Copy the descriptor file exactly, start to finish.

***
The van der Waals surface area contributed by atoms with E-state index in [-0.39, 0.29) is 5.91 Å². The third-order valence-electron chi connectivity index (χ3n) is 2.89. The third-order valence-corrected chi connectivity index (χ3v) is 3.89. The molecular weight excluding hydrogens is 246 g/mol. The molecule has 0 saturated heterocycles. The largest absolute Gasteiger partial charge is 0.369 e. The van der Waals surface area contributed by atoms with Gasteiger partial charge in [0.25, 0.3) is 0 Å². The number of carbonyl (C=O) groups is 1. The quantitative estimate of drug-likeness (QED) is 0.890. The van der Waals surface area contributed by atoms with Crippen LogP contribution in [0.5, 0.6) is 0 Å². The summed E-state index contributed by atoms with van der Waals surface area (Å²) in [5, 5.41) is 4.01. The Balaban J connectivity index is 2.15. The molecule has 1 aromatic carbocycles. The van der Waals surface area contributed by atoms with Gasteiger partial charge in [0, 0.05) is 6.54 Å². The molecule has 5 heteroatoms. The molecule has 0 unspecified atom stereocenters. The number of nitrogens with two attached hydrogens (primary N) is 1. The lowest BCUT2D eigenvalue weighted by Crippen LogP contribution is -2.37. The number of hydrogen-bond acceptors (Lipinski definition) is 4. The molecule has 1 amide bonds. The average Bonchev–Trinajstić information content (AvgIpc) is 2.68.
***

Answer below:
The van der Waals surface area contributed by atoms with E-state index in [-0.39, 0.29) is 5.91 Å². The third-order valence-electron chi connectivity index (χ3n) is 2.89. The third-order valence-corrected chi connectivity index (χ3v) is 3.89. The molecular weight excluding hydrogens is 246 g/mol. The molecule has 0 saturated heterocycles. The largest absolute Gasteiger partial charge is 0.369 e. The van der Waals surface area contributed by atoms with Gasteiger partial charge in [0.25, 0.3) is 0 Å². The number of carbonyl (C=O) groups is 1. The quantitative estimate of drug-likeness (QED) is 0.890. The van der Waals surface area contributed by atoms with Crippen LogP contribution in [0.5, 0.6) is 0 Å². The summed E-state index contributed by atoms with van der Waals surface area (Å²) in [5, 5.41) is 4.01. The Balaban J connectivity index is 2.15. The molecule has 1 aromatic carbocycles. The van der Waals surface area contributed by atoms with Gasteiger partial charge in [0, 0.05) is 6.54 Å². The molecule has 5 heteroatoms. The molecule has 0 unspecified atom stereocenters. The number of nitrogens with two attached hydrogens (primary N) is 1. The lowest BCUT2D eigenvalue weighted by Crippen LogP contribution is -2.37. The number of hydrogen-bond acceptors (Lipinski definition) is 4. The molecule has 1 amide bonds. The average Bonchev–Trinajstić information content (AvgIpc) is 2.68.